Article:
Gothic furniture history

Written by wanda siemer
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Gothic furniture history
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Gothic furniture history follows closely with the style of Gothic architecture. This dramatic expression in architectural design originated in the opulent churches of the middle ages. Gothic furniture then evolved as a way for fourteenth century feudal barons to enjoy the same extravagance as the church in their castles. Gothic design and furniture has had periodical incarnations and revivals throughout history in Europe and America.

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Time Frame

There are three distinct time periods for the popularity of Gothic furniture. Gothic furniture originated in churches in the middle ages around 1400. By 1500, it was developed for use in wealthy private homes and was popular until the late 1600's. It enjoyed a resurgence again in the 1800's in Europe and also in America. During the Victorian era, homes known as "Gothic revival" were constructed.

Function

Gothic furniture began in the form of utility such as large chests and sideboards used for storing such items as hard to come by linens and bedding. Because of the constant warfare of the feudal barons, the furniture was often moved about often and repurposed by adding feet and chair backs to chests to be used for seating. Decorative and utilitarian, Gothic furniture began to take on forms such as beds, chess game cabinets and extension tables.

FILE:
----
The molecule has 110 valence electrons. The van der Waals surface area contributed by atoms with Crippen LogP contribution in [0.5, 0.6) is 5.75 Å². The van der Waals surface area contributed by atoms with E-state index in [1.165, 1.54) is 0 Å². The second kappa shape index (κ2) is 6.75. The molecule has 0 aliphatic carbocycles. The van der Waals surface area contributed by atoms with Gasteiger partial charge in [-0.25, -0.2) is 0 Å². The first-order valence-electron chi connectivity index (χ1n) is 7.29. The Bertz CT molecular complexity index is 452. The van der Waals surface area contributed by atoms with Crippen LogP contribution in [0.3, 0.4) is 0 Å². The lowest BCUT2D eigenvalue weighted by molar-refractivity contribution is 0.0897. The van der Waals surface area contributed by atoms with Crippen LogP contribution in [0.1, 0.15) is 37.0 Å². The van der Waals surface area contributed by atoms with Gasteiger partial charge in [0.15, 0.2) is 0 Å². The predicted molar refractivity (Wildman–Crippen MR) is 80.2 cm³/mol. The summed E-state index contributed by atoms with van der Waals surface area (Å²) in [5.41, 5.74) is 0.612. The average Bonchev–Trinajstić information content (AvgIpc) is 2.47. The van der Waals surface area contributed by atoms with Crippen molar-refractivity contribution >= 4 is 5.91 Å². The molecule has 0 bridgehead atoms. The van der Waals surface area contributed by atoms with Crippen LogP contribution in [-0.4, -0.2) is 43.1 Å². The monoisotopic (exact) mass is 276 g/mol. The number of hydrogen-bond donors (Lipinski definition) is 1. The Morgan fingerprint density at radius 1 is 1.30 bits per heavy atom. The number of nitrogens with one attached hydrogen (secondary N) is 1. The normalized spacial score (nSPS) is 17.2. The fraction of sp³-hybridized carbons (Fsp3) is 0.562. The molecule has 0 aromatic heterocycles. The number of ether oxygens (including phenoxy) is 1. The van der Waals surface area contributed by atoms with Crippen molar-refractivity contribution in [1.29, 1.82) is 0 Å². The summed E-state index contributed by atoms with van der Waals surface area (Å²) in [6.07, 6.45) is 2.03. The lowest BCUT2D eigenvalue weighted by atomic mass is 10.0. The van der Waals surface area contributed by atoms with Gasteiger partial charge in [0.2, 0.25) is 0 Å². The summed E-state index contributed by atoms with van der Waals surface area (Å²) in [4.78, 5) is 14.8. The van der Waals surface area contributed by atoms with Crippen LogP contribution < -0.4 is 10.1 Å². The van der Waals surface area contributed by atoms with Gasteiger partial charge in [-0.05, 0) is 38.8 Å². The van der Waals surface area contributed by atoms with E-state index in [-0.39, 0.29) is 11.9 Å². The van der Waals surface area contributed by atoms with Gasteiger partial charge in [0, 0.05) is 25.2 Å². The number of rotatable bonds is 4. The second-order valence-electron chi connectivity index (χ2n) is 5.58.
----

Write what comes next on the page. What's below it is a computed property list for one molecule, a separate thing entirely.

Features

Prominent features of Gothic furniture include all of the elements also found in the Gothic architectural style. Among these are pointed arches, columns, elaborate tracery, linen fold, simple flower shaped cut outs, and bold turnings.

Gothic furniture history
Example of Tracery

Types

Gothic furniture first appeared as sideboards and chests for storage. In the fifteenth century, tall back chairs and tables were also decorated with Gothic tracery cut outs. In the 1800 revival period, cabinet makers adopted the Gothic style for Victorian era revival homes. The style was largely encouraged and introduced to the Americas by the two books of Andrew Jackson Downing, “Cottage Residences” and “Architecture of Country Homes.”

Types of Wood

Gothic furniture can be found in several different varieties of wood. The most used types of wood include rosewood, mahogany, oak, walnut, and cherry.

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